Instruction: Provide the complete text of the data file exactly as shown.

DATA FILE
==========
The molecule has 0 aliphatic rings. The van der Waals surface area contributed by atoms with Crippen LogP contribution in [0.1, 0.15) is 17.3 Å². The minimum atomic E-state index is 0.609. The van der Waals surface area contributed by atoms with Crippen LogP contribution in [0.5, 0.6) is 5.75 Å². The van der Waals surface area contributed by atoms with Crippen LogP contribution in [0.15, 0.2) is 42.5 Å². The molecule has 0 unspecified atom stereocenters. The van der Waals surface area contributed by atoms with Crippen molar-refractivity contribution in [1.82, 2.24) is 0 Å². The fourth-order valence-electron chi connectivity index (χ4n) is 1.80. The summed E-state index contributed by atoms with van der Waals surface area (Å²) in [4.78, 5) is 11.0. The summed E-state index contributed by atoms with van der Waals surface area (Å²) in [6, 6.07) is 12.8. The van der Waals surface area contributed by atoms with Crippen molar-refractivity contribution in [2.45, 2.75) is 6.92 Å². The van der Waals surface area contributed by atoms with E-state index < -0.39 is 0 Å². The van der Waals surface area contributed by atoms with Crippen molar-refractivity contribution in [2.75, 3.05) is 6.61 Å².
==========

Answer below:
The molecule has 0 aliphatic rings. The van der Waals surface area contributed by atoms with Crippen LogP contribution in [0.1, 0.15) is 17.3 Å². The minimum atomic E-state index is 0.609. The van der Waals surface area contributed by atoms with Crippen LogP contribution in [0.5, 0.6) is 5.75 Å². The van der Waals surface area contributed by atoms with Crippen LogP contribution in [0.15, 0.2) is 42.5 Å². The molecule has 0 unspecified atom stereocenters. The van der Waals surface area contributed by atoms with Crippen molar-refractivity contribution in [1.82, 2.24) is 0 Å². The fourth-order valence-electron chi connectivity index (χ4n) is 1.80. The summed E-state index contributed by atoms with van der Waals surface area (Å²) in [4.78, 5) is 11.0. The summed E-state index contributed by atoms with van der Waals surface area (Å²) in [6, 6.07) is 12.8. The van der Waals surface area contributed by atoms with Crippen molar-refractivity contribution in [2.45, 2.75) is 6.92 Å². The van der Waals surface area contributed by atoms with E-state index < -0.39 is 0 Å². The van der Waals surface area contributed by atoms with Crippen molar-refractivity contribution in [2.75, 3.05) is 6.61 Å².